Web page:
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U.K. Pitches Radical Investment Plans to Fight Killer Bacteria

Britain will push the world’s biggest economies to develop new ways to pay for the fight against drug-resistant bugs, including a Netflix-style subscription plan for antibiotics aimed at stimulating a broken market, according to a person familiar with the matter.

The U.K. wants to encourage drugmakers to develop new antibiotics amid fears that Covid-19 is obscuring the march of antimicrobial resistance (AMR), which it views as a “silent pandemic,” the person said. Drug-resistance already kills hundreds of thousands of people each year and risks undermining health systems worldwide.

The issue is normally part of Group of Seven health discussions rather than a finance issue. But the British government, which hosts a meeting of finance ministers next month, argues that at its core AMR is an economic problem and requires the world’s biggest markets to act together.

Overuse of older, cheaper antibiotics has led to the emergence of new drug-resistant strains of bacteria that can cause severe damage, particularly in hospitalized patients, and threaten to spread more widely in the community. Their continued widespread use in animals to promote growth and retard disease has also been linked to the emergence of resistant strains in humans.

New antibiotic drugs cost an estimated 1 billion pounds ($1.4 billion) to develop yet health providers are unwilling to pay high prices, a combination that means they are frequently over-prescribed and unprofitable.

Large pharmaceutical companies have all but abandoned antibacterial research, despite some recent industry-led efforts. While 11 new antibiotics have been approved since 2017, the majority are derivatives of existing classes, the World Health Organization said in a 2020 report, and new treatments are “urgently needed.”

Antibiotics add an average of 20 years to life expectancy around the world, experts say. If they stop working everything from simple surgery to cancer research and efforts to defeat common illnesses would become more complicated, costly and often impossible.

In a bid to avoid this scenario the U.K Treasury wants to encourage a suite of G-7 policy proposals aimed at revitalizing the market for new antimicrobials, according to documents seen by Bloomberg.

One U.K. proposal is a subscription model similar to one trialled in Britain, whereby health providers pay an annual fee based on the value of drugs they want to access rather than sales or usage volume, the person familiar with the proposals said.

Such a plan would aim to help cover research and development costs and ensure pharmaceutical companies can deliver profits even as governments encourage lower usage of common drugs.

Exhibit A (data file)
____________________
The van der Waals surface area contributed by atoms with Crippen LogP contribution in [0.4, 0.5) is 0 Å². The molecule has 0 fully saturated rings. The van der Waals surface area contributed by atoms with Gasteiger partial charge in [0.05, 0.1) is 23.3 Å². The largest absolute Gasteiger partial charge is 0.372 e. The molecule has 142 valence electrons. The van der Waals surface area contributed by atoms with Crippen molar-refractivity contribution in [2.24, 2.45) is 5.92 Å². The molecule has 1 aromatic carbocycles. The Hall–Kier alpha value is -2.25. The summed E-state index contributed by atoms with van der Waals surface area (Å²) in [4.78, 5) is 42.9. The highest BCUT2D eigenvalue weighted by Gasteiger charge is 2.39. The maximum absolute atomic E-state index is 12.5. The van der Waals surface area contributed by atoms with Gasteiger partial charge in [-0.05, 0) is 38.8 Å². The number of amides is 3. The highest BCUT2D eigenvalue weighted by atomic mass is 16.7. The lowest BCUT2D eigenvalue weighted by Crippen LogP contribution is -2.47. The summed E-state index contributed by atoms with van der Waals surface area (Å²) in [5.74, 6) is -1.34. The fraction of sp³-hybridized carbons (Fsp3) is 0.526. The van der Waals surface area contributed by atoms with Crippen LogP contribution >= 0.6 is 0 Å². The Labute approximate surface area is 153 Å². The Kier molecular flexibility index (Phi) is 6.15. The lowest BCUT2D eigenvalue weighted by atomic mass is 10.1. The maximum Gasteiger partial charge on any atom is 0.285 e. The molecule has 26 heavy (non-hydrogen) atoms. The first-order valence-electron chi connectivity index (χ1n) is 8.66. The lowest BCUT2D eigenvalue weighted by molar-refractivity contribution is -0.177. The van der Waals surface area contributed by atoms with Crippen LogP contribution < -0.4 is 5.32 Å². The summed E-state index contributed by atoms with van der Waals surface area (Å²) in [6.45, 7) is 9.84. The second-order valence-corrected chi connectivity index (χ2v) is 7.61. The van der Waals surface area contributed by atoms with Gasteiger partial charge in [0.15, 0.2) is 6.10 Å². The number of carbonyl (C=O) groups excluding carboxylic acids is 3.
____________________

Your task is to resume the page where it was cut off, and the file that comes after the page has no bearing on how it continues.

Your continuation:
The British plan — which officials believe needs wide-ranging international buy-in, rather than action by one or two states — would see AMR elevated to a priority on the G-7’s finance track.

The U.K. is also urging ministers to support more responsible investments that better consider the impact on AMR across the health spectrum, including on animals, plants and the wider environment, the documents say.

The Treasury declined to comment. In a Bloomberg interview in March, U.K. Chancellor Rishi Sunak described AMR as an “interesting area” that is part of the ongoing effort to improve global health security.

Worldwide, some 700,000 people each year as a result of drug-resistant diseases and infections, a number that could rise to 10 million every year by 2050, according to the 2020 WHO report. That would make AMR one of the leading causes of death in the world, surpassing cancer.Already at least 2.8 million people in the U.S. contract an antibiotic-resistant infection each year, and more than 35,000 people die, according to the Centers for Disease Control and Prevention. Expensive treatment costs European Union health care systems more than a billion euros a year. Still, a 2019 report by the Organisation for Economic Co-operation and Development concluded that only a minority of EU countries had identified specific funding sources to implement national action plans, while investments were insufficient.

The U.K. plan aims to propose several other options alongside the subscription idea, according to the documents. They could include:

· Awarding a special status to new drugs, allowing for higher prices

· An annual revenue guarantee per antibiotic

· Significant rewards to pharmaceutical companies ($800 million-$3 billion) for entering the antibiotic market. These could be implemented through the G-20 or the European Union, for example

· An antibiotic investment levy applied by governments on a pay-or-play basis, meaning companies either pay the charge or invest in R&D addressing AMR. Alternatively, the surcharge could be placed on all producers with successful ones getting a rebate. Such a proposal could also be used to finance other options, including the subscription option, the U.K. believes.

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